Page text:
"The way I talk about it is, every time we present a product on air, America votes," said Scott Crossin, director of broadcast operations. "We have instant visibility to how our customers respond in real time."
Lisa Robertson, an overnight program host, said the pressure of immediate sales results could contribute to stage fright for some vendors. "In about four minutes you are going to know if you're working or not, and your sell is going to be done anywhere between six and 12 minutes," she said. "That's a lot of pressure."
Such pressure, with the added ingredient of live television, has made for some infamous moments through the years. Archival clips from the QVC channel of vendors falling off ladders or fainting have become underground hits on YouTube.
"I had one poor gentleman who came on the set, I introduced him, he said, 'Hello' -- that was the last word he said," Robertson said. "He completely froze."
John Kenedy took the stage to sell a product called Tanda Clear, which promises to banish acne using a special blue light. It was his first-ever outing as a QVC vendor.
"It went well," Kenedy said afterward. "I was very nervous. I thought I was going to lose my voice, but you get through it. The host is fabulous."
As a QVC host, Robertson is something of a cross between a TV anchor, a salesperson and an entertainer. A lot of her job, she said, is knowing the products she's helping to sell.
"You can't say you own it if you don't, you can't say you're going to buy it if you aren't, you can't say you've used it if you haven't, you can't say you love it if you don't," Robertson said. "You have to be clear."
Not everyone may be familiar with Lisa Robertson, but does she ever have fans. Many QVC viewers are fiercely loyal and seem borderline obsessed with the network, the cult of QVC.
"I love QVC; I'm a QVC queen," said Charmaine Greene, who was shopping at the QVC outlet adjacent to the studio. "We do a lot of ordering."
Wired magazine once described shop-at-home viewers as "trailer-park housewives frantically phoning for another ceramic clown." But don't tell that to Pam Henriquez and Linda Weaver, who drove an hour and a half to shop at the outlet mall.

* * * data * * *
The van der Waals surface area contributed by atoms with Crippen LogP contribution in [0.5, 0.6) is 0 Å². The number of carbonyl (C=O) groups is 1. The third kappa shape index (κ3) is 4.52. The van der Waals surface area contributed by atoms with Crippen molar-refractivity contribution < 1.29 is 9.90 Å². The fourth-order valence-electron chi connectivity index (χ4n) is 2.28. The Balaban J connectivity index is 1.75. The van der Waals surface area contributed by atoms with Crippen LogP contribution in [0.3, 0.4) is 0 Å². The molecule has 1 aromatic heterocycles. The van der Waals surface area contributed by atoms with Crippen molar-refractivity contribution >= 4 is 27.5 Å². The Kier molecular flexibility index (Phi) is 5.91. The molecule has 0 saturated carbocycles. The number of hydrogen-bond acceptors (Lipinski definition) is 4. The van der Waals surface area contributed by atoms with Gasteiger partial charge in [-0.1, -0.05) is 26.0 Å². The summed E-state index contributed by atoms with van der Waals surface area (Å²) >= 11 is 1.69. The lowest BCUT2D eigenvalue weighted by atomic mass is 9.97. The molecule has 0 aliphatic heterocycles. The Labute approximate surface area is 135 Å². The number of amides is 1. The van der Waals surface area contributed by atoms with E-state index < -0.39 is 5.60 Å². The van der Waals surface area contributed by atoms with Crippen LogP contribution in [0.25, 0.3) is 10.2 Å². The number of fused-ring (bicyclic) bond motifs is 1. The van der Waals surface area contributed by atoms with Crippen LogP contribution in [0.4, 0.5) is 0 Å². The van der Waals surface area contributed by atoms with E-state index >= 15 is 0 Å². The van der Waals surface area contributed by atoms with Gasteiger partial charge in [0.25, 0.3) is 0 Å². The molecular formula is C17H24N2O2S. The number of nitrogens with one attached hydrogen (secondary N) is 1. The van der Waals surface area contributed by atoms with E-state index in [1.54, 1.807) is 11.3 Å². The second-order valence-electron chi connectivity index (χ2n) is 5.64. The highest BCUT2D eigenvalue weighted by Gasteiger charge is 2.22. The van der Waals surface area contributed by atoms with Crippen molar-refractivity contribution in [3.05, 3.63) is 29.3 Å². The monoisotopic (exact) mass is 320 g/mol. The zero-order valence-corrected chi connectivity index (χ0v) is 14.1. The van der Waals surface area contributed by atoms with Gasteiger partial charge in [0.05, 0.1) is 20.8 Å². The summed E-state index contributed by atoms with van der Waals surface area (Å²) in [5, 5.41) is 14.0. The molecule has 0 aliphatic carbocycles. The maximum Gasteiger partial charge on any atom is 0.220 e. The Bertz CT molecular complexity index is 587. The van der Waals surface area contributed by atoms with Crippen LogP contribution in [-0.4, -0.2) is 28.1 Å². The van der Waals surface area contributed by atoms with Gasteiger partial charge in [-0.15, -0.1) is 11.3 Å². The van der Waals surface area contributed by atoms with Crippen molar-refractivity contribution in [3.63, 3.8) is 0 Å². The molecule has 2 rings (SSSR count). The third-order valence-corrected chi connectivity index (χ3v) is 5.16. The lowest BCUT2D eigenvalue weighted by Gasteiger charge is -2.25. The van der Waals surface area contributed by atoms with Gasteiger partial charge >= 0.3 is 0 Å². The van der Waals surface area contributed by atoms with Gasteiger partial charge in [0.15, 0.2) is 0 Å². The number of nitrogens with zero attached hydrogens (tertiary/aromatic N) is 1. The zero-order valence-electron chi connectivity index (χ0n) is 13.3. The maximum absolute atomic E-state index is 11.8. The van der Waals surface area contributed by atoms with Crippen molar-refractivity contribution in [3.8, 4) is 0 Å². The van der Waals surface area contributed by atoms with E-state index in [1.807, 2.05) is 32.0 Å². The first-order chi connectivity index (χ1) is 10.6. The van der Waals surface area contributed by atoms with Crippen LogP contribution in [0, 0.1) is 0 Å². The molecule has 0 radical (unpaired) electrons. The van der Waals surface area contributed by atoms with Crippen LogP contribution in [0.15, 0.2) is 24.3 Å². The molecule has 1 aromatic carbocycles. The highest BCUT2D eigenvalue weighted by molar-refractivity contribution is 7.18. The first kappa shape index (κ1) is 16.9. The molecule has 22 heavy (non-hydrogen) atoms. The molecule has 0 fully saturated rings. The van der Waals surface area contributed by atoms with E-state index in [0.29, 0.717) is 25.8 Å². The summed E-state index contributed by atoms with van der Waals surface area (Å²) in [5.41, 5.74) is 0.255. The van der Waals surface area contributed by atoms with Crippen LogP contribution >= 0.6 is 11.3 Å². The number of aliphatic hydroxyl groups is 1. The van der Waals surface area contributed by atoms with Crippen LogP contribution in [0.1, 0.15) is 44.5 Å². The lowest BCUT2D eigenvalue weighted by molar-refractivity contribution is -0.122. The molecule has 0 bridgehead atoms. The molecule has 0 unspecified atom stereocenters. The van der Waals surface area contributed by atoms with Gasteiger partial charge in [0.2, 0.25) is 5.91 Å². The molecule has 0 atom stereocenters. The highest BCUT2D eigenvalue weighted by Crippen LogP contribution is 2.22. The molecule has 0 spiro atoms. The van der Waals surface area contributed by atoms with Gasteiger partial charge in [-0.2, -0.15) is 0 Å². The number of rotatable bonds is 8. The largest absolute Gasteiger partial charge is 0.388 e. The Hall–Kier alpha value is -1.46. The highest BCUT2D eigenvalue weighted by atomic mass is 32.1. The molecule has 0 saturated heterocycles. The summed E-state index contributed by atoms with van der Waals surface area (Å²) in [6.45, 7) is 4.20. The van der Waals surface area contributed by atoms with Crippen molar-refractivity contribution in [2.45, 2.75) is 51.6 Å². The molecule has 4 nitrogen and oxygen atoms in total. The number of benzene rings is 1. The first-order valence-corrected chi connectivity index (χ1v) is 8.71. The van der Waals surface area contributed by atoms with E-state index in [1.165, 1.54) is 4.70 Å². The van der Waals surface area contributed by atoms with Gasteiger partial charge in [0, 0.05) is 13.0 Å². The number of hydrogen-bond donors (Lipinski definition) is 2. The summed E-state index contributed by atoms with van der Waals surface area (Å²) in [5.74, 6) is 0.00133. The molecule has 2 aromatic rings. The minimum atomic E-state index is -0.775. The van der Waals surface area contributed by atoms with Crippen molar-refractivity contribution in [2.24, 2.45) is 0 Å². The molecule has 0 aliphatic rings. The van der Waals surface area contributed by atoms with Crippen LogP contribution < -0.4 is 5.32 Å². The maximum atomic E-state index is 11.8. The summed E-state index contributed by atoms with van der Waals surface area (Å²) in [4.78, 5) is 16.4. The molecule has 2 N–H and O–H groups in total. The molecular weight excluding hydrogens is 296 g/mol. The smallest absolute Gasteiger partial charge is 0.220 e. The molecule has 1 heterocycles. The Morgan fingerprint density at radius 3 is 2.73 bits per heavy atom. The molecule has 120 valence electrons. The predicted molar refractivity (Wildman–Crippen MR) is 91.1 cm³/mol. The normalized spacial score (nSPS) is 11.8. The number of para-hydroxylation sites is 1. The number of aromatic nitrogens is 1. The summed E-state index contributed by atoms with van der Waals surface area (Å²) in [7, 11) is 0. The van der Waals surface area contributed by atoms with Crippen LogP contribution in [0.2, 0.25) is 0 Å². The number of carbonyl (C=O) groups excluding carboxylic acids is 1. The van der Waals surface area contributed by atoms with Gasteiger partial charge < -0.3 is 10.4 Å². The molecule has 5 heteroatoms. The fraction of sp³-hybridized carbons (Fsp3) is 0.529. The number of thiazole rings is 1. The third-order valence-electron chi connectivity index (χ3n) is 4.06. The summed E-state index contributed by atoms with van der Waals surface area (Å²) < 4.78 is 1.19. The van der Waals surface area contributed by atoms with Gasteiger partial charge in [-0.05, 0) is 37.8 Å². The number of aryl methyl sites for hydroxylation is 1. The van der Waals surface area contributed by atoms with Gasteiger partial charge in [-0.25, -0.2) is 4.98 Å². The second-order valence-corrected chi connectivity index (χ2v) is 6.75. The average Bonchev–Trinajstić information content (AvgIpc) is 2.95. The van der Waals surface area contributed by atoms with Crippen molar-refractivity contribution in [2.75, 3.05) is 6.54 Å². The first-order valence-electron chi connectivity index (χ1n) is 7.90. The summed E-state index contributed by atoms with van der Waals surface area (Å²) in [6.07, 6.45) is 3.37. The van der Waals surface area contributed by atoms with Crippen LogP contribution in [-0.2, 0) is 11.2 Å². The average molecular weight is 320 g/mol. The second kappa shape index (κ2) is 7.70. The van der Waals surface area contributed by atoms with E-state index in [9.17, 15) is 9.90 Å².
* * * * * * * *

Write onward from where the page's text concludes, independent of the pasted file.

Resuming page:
"It's always a treat for us to come down and spend the day down here, because we go to the outlet and then we go to our favorite restaurant right up the road, and then we go to the studio and buy more," said Henriquez, adding that she buys something from the network every week.
It's not just about the shopping, though, she said. "It's entertainment. I learn a lot."
Greene said, "I try to watch daily just to get my QVC fix, this is what I call it. I turn the TV on at least a few times a day just to see what they are selling. And if, then if it's something that I am interested in, I just watch."
Back in the studio, the women from NuFace -- Catalano and her colleague, Carol Cole -- were nervous. It was 2 a.m., and this was their product's big debut, make-or-break time. Before the NuFace vendors went on air, Robertson offered pointers.
"When we start out with this, I need us to start out with something very impactful," Robertson said. "So instead of just starting describing what it is, I need for you to kind of, up front, to talk about it being a microcurrent device that is based on the same technology you would find in professional offices."